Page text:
This week, General Motors (NYSE:GM) revealed its 2014 model year truck lineup. It's a big moment for the auto manufacturer, which is still largely owned by the United States Treasury. The company hasn't been the top seller of trucks in the U.S. for a long time -- competitor Ford (NYSE:F) has been the sales leader for the past 35 years. So this marks a big chapter for the company, and the first major test of the new and improved GM. Let's take a look and see what early reports are saying about the new cornerstone of General Motors' platform.
Is bigger still better?
For a long time in the truck business, the name of the game has been "bigger is better." But as the financial crisis struck, and with gas prices remaining far higher than they were 10 years ago, we saw what happens when the famous mantra proves to be false.
For GM's new pickups, though, it looks like it's back to business as usual. The burly trucks are bigger and faster than ever before, with more towing ability and, supposedly, more efficiency.
It is the first major redesign of the Silverados and Sierras since 2006, long eclipsed by updates to Ford's best selling F-150. In 2011, the two trucks made up for nearly a quarter of GM's sales, so this redesign is much more than a press release. The success of these trucks is also weighing heavily on the minds of the United States Treasury, which is looking for an exit, preferably a profitable one, to the remainder of its $50 billion bailout in the automaker during the depths of the financial crisis. This was an encouraging year for both GM and the government, as the company's shares rose 20%.
The thing is, for these trucks to really become class-leading vehicles, they need to be as efficient as possible. Fuel consumption is still one of the biggest things on the minds of buyers -- not horsepower. I was a bit confused to see the release of the trucks touting jumps in power, size, and ability. GM executives did say the trucks will have improved fuel efficiency over the previous models, but is that really enough?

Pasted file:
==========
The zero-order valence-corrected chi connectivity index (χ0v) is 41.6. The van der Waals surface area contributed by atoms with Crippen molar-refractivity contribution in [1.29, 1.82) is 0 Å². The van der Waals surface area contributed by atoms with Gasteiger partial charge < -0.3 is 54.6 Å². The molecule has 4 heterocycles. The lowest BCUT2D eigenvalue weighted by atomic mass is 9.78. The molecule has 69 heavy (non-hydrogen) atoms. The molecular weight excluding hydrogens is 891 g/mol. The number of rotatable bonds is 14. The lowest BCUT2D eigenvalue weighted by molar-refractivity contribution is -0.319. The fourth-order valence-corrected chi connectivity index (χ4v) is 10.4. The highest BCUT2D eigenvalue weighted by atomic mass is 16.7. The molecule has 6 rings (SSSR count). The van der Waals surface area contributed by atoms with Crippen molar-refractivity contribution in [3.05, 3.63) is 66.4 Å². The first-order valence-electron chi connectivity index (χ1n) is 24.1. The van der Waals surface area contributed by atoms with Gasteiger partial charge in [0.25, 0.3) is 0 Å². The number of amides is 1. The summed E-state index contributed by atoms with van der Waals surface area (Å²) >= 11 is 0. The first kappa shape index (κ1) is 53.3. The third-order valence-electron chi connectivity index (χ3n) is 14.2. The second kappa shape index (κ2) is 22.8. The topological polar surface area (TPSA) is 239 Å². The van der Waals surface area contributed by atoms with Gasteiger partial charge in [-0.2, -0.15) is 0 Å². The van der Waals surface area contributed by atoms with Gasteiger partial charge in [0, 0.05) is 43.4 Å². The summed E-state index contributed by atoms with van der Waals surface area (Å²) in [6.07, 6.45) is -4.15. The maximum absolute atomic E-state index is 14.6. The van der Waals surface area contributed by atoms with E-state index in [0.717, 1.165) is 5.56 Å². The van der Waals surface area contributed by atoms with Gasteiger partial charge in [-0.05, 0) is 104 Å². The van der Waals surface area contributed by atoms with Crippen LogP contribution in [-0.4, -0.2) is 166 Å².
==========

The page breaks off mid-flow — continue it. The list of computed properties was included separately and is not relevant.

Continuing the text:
Blind curves ahead
MPG estimates were not provided at the event, and it appears we won't know until early next year. But from the look of things, it doesn't seem that we should expect any jaw-dropping numbers on the sticker. Analysts are saying the new trucks are expected to equal the Ford V8 Ecoboost engine's 22 MPG.
In November, sales were down for the company, which management says was a result of aggressive promotions from competitors Ford, Chrysler, and Nissan. GM will probably finish the year with a few more vehicles in inventory than it wanted to. Looking forward, however, things look bright, as one Citi analyst projects that sales will rise with more and more consumers replacing their aging vehicles. People have held on to their vehicles for longer than usual since the financial crisis.
Can GM become No. 1?
As I mentioned, Ford has held the top spot for best selling pickup with the F-150 for an impressive 35 years straight. GM is hoping its remodeled trucks can finally change that trend. On an overall basis, some expect GM's combined pickup sales to surpass Ford in 2013 -- a sign of recovering strength for the company. Ford weathered the financial crisis in far better shape than GM.
While the jury will be out for some time to determine whether GM can reclaim the status of No. 1-selling full-size pickup, the company does have an advantage in that it is one of the few remaining auto manufacturers to offer a midsized pickup. Both Ford and Chrysler no longer offer a midsize option, which is a more efficient alternative for consumers who don't require the space.
As an investor in GM, expect continued performance in 2013. Depending on the success of the new trucks in the second quarter of next year, the U.S. may exit from its position, which will probably be a bonus for investors.
Fool contributor Michael B. Lewis has no positions in the stocks mentioned above. The Motley Fool owns shares of Ford. Motley Fool newsletter services recommend Ford and General Motors. Try any of our Foolish newsletter services free for 30 days. We Fools don't all hold the same opinions, but we all believe that considering a diverse range of insights makes us better investors. The Motley Fool has a disclosure policy.